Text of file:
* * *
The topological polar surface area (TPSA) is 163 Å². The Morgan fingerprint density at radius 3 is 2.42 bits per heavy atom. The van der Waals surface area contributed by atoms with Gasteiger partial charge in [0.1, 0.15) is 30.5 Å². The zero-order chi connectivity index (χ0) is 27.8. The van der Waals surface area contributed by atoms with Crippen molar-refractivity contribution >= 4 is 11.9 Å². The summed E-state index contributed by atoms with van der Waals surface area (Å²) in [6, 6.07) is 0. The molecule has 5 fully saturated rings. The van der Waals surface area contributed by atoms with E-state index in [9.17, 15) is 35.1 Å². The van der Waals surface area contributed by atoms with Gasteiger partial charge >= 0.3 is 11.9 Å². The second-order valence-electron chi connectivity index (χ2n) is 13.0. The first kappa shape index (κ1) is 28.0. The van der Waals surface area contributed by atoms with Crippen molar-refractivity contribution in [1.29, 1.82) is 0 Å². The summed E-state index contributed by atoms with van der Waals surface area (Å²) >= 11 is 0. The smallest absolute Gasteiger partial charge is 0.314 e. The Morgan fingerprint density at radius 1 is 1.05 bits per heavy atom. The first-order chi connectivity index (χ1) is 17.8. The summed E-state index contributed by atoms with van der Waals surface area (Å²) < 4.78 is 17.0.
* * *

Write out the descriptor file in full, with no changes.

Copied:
The topological polar surface area (TPSA) is 163 Å². The Morgan fingerprint density at radius 3 is 2.42 bits per heavy atom. The van der Waals surface area contributed by atoms with Gasteiger partial charge in [0.1, 0.15) is 30.5 Å². The zero-order chi connectivity index (χ0) is 27.8. The van der Waals surface area contributed by atoms with Crippen molar-refractivity contribution >= 4 is 11.9 Å². The summed E-state index contributed by atoms with van der Waals surface area (Å²) in [6, 6.07) is 0. The molecule has 5 fully saturated rings. The van der Waals surface area contributed by atoms with E-state index in [9.17, 15) is 35.1 Å². The van der Waals surface area contributed by atoms with Gasteiger partial charge >= 0.3 is 11.9 Å². The second-order valence-electron chi connectivity index (χ2n) is 13.0. The first kappa shape index (κ1) is 28.0. The van der Waals surface area contributed by atoms with Crippen molar-refractivity contribution in [1.29, 1.82) is 0 Å². The summed E-state index contributed by atoms with van der Waals surface area (Å²) >= 11 is 0. The smallest absolute Gasteiger partial charge is 0.314 e. The Morgan fingerprint density at radius 1 is 1.05 bits per heavy atom. The first-order chi connectivity index (χ1) is 17.8. The summed E-state index contributed by atoms with van der Waals surface area (Å²) < 4.78 is 17.0.